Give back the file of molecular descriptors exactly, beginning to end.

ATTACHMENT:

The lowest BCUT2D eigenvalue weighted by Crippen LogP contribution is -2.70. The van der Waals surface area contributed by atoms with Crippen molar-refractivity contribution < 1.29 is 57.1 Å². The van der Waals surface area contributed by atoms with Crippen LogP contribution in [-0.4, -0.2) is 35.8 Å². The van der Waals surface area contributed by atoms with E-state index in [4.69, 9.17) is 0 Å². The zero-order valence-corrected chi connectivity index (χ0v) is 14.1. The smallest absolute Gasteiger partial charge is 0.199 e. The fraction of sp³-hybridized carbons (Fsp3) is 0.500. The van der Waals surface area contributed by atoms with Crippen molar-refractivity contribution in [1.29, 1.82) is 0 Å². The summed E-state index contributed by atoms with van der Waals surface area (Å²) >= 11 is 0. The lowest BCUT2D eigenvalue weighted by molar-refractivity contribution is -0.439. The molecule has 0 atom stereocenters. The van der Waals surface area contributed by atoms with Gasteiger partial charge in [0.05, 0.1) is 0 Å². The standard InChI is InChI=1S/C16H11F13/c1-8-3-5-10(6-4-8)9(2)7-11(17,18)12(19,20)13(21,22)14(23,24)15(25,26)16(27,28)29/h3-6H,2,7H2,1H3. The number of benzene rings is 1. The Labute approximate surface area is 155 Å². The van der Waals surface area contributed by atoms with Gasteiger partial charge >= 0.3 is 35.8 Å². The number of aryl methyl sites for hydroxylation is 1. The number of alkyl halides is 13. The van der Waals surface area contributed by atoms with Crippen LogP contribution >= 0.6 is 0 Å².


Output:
The lowest BCUT2D eigenvalue weighted by Crippen LogP contribution is -2.70. The van der Waals surface area contributed by atoms with Crippen molar-refractivity contribution < 1.29 is 57.1 Å². The van der Waals surface area contributed by atoms with Crippen LogP contribution in [-0.4, -0.2) is 35.8 Å². The van der Waals surface area contributed by atoms with E-state index in [4.69, 9.17) is 0 Å². The zero-order valence-corrected chi connectivity index (χ0v) is 14.1. The smallest absolute Gasteiger partial charge is 0.199 e. The fraction of sp³-hybridized carbons (Fsp3) is 0.500. The van der Waals surface area contributed by atoms with Crippen molar-refractivity contribution in [1.29, 1.82) is 0 Å². The summed E-state index contributed by atoms with van der Waals surface area (Å²) >= 11 is 0. The lowest BCUT2D eigenvalue weighted by molar-refractivity contribution is -0.439. The molecule has 0 atom stereocenters. The van der Waals surface area contributed by atoms with Gasteiger partial charge in [0.05, 0.1) is 0 Å². The standard InChI is InChI=1S/C16H11F13/c1-8-3-5-10(6-4-8)9(2)7-11(17,18)12(19,20)13(21,22)14(23,24)15(25,26)16(27,28)29/h3-6H,2,7H2,1H3. The number of benzene rings is 1. The Labute approximate surface area is 155 Å². The van der Waals surface area contributed by atoms with Gasteiger partial charge >= 0.3 is 35.8 Å². The number of aryl methyl sites for hydroxylation is 1. The number of alkyl halides is 13. The van der Waals surface area contributed by atoms with Crippen LogP contribution >= 0.6 is 0 Å².